Title

Cardiorespiratory fitness and inflammatory profile on cardiometabolic risk in adolescents from the LabMed Physical Activity Study

RIS ID

116425

Publication Details

Agostinis-Sobrinho, C. A., Ruiz, J. R., Moreira, C., Abreu, S., Luis, L., Oliveira-Santos, J., Mota, J. & Santos, R. (2017). Cardiorespiratory fitness and inflammatory profile on cardiometabolic risk in adolescents from the LabMed Physical Activity Study. European Journal of Applied Physiology, 117 (11), 2271-2279.

Abstract

Purpose: We investigated the combined effect of cardiorespiratory fitness and the clustered score of inflammatory biomarkers (InflaScore) on the cardiometabolic risk score in adolescents. Methods: This is a cross-sectional analysis with 529 adolescents (267 girls) aged 12–18 years. The shuttle run test was used to assess cardiorespiratory fitness. Continuous scores of clustered inflammatory biomarkers (high sensitivity C-reactive protein, complement factors C3 and C4, fibrinogen and leptin); cardiometabolic risk score (systolic blood pressure, triglycerides, ratio total cholesterol/HDL, HOMA-IR and waist circumference) were computed. Results: Adolescents with a higher inflammatory profile had the highest cardiometabolic risk score; adolescents with high InflaScore and low fitness had the highest odds of having a high cardiometabolic risk (OR 16.5; 95% CI 7.8–34.5), followed by adolescents with a higher InflaScore but fit (OR 7.5; 95% CI 3.7–8.4), and then by adolescents with a low InflaScore and unfit (OR 3.7; 95% CI 1.6–8.4) when compared to those with low InflaScore and fit, after adjustments for age, sex, pubertal stage, adherence to a Mediterranean dietary pattern and socioeconomic status. Conclusions: The findings of our study suggest that the combination of high inflammatory state and low cardiorespiratory fitness is synergistically associated with a significantly higher cardiometabolic risk score and thus supports the relevance of early targeted interventions to promote physical activity and preservation as part of primordial prevention.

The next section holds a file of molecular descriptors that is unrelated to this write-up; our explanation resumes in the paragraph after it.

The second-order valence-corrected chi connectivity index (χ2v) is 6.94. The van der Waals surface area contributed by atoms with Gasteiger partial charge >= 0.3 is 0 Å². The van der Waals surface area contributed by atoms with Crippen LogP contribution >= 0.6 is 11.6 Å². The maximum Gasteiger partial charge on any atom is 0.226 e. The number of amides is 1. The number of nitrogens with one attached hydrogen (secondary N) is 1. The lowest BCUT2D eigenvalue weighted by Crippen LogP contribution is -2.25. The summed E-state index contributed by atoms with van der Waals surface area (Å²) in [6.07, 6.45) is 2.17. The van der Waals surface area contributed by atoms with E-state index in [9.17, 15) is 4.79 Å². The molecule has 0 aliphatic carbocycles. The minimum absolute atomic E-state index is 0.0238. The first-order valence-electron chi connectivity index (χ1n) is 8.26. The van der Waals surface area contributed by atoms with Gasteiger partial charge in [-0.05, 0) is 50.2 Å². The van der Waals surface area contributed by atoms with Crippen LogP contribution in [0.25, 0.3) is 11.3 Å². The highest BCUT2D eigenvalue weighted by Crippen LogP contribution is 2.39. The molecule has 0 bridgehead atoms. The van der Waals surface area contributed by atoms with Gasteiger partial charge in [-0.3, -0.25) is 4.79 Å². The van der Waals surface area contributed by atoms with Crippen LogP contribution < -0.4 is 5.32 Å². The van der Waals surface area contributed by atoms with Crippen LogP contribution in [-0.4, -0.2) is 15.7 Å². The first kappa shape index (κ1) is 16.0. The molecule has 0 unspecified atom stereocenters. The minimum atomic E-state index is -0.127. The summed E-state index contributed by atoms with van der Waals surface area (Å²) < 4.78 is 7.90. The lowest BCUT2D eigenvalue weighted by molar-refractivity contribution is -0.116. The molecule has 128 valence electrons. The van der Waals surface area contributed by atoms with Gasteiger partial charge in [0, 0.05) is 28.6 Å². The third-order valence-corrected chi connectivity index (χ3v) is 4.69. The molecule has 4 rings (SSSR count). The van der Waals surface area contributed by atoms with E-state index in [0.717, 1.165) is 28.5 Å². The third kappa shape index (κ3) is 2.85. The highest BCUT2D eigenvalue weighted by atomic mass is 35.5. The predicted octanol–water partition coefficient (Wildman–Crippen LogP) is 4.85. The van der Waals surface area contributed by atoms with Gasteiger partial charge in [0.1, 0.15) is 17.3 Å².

Grant Number

ARC/DE150101921

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